Is a bicycle a form of transportation or a tool to interpret our relation with space?
We all think of cycling as a way to get from point to point, but not often are we made aware of your environment when we’re riding.
Jenny Morataya is a cyclist like us all, but growing up in Glendale near the L.A. River has given her a different perspective.
Living in a city with a suburban layout, hiking the mountains and enjoying all the open space around the river are some of the factors that led to pursuing her studies in Geography.
At the same time, she discovered not just how versatile a bike is, but how it allows a city to function differently.
As Jenny prepares for next month’s Climate Ride, we catch up with her to see how her journey has evolved.
You moved from El Salvador to Glendale when you were five and have lived in the same place almost the entire time. What would you say characterizes Glendale?
Although it’s most famous for Glendale Galleria and The Americana, Glendale is so much more than just malls. The north part of the city is surrounded by beautiful scenery with wonderful trails for hiking and biking. Glendale is also known for its diversity, which brings a variety of delicious cuisines found across the city. Porto’s potato meatballs anyone?
Making Glendale better for cycling is a family affair.
What was the most fascinating part of being a Geography major?
I always tell people that there’s more to Geography than just maps and memorizing capitals! Geography literally means “earth description” and is an all-encompassing discipline with many branches used to make sense of our marvelous planet. It’s fascinating to study places as well as the relationships between people and their environment. Sometimes this means observing the physical landscape while other times it requires us to analyze the cultural significance of a region.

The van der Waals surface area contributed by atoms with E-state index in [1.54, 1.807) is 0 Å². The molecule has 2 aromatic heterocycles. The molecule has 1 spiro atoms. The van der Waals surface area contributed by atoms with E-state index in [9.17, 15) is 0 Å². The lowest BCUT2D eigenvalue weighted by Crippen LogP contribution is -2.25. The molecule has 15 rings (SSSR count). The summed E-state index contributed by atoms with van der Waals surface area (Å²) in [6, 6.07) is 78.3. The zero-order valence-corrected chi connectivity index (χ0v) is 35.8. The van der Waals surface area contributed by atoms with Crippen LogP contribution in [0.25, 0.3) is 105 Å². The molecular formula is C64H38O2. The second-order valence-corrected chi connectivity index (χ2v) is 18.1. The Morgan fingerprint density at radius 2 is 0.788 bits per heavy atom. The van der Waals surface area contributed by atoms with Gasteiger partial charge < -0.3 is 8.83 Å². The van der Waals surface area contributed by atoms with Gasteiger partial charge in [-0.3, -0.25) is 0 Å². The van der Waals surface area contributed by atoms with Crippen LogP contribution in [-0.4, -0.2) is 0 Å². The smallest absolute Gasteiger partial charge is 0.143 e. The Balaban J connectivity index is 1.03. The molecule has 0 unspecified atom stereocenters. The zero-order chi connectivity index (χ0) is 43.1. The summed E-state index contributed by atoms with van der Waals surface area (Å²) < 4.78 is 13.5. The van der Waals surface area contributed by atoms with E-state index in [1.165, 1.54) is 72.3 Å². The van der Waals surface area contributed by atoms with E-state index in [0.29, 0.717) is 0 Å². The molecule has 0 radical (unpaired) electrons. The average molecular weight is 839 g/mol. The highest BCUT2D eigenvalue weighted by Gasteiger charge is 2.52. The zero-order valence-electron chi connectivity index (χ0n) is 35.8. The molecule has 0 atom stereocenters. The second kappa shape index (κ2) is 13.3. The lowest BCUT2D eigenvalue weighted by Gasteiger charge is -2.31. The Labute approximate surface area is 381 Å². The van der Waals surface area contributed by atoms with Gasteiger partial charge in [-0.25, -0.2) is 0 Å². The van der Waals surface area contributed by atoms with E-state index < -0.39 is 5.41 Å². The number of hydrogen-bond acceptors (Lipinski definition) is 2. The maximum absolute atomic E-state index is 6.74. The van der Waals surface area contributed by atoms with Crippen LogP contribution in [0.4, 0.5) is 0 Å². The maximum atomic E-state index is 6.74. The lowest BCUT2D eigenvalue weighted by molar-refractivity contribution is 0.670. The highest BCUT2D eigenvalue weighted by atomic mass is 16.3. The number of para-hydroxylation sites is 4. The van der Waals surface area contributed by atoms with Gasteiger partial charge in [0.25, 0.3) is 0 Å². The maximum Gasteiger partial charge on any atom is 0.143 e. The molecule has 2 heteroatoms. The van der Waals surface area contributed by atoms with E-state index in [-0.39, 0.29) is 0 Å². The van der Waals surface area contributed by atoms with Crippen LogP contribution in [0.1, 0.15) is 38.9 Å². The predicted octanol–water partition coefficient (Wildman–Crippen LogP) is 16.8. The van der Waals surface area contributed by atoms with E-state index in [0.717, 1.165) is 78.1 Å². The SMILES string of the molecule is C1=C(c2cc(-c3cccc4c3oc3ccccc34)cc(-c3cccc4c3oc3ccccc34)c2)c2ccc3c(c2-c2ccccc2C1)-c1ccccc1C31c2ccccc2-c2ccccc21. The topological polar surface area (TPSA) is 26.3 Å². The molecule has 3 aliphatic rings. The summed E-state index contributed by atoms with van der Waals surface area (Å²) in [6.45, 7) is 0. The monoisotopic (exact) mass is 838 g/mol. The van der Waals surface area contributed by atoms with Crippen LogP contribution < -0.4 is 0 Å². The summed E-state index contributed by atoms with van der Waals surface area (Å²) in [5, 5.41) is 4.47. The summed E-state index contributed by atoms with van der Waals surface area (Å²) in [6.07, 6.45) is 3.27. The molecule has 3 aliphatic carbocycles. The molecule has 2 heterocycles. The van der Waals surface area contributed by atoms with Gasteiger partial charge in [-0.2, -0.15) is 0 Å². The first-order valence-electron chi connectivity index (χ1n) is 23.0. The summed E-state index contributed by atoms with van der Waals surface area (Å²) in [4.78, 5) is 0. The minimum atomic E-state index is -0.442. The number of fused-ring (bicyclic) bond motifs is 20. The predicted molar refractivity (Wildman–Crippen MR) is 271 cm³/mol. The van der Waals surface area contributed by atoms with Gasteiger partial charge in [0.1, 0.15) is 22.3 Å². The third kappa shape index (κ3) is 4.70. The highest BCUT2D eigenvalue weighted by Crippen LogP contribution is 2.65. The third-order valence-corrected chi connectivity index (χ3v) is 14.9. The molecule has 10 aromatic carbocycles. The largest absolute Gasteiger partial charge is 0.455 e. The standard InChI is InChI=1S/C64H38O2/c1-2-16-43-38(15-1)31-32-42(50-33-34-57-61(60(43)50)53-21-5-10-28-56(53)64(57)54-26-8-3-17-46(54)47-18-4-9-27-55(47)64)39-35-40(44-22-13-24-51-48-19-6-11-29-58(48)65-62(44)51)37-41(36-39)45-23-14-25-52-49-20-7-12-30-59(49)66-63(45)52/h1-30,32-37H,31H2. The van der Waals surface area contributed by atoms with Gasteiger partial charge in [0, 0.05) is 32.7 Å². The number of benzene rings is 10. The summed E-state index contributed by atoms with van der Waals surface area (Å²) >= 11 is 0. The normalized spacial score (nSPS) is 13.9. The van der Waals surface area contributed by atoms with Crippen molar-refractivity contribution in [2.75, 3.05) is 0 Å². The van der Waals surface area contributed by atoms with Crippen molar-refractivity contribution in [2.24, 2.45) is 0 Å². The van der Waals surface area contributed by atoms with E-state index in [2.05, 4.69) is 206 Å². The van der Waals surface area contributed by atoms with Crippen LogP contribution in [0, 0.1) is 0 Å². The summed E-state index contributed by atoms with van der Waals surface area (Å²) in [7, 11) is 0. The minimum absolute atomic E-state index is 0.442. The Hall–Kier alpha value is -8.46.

What got you into cycling?
My growing frustration with parking at Glendale Community College is the reason I started biking more often. Even after paying for an expensive permit, I’d still have to spend over half an hour looking for a parking spot. One day, I just decided to bike to school and soon realized it was cheaper and faster than driving… with added health benefits of stress relief and exercise.
You’ve long been an active member of Walk Bike Glendale. How did you get involved?
I was on my way to class at Glendale Community College and saw Walk Bike Glendale’s information table in the middle of the quad. Intrigued by the name, I stopped to check them out and we chatted about wanting safer streets and more bike lanes. They mentioned the City of Glendale would soon be having an event to get public input about cycling and pedestrian safety. As a 19 year old, I had never been to a community outreach meeting, so even the idea of public speaking made me anxious. Although I stuttered and probably didn’t speak loud enough, I tried to genuinely voice my concerns about wanting better biking infrastructure and pedestrian access around the college. Soon after, I joined WBG’s Steering Committee as the GCC Liaison and helped coordinate events and install more bike racks on campus.
Jenny and the Walk Bike Glendale team.
What type of potential does Glendale hold for cycling?
Glendale has gained quite a lot of momentum recently. In just two years, it has seen a big wave of new restaurants, a wonderful comeback by the Alex Theater, the opening of the Museum of Neon Art, the addition of a new park (Central Park Paseo), and most noticeably the sudden surge of lofts and apartments near the downtown. Now more than ever, would be a perfect time to design our streets to be bike and pedestrian friendly! As the city gets denser, we should encourage people to walk and ride their bikes for short-distance trips, such as going to the post office or picking up groceries.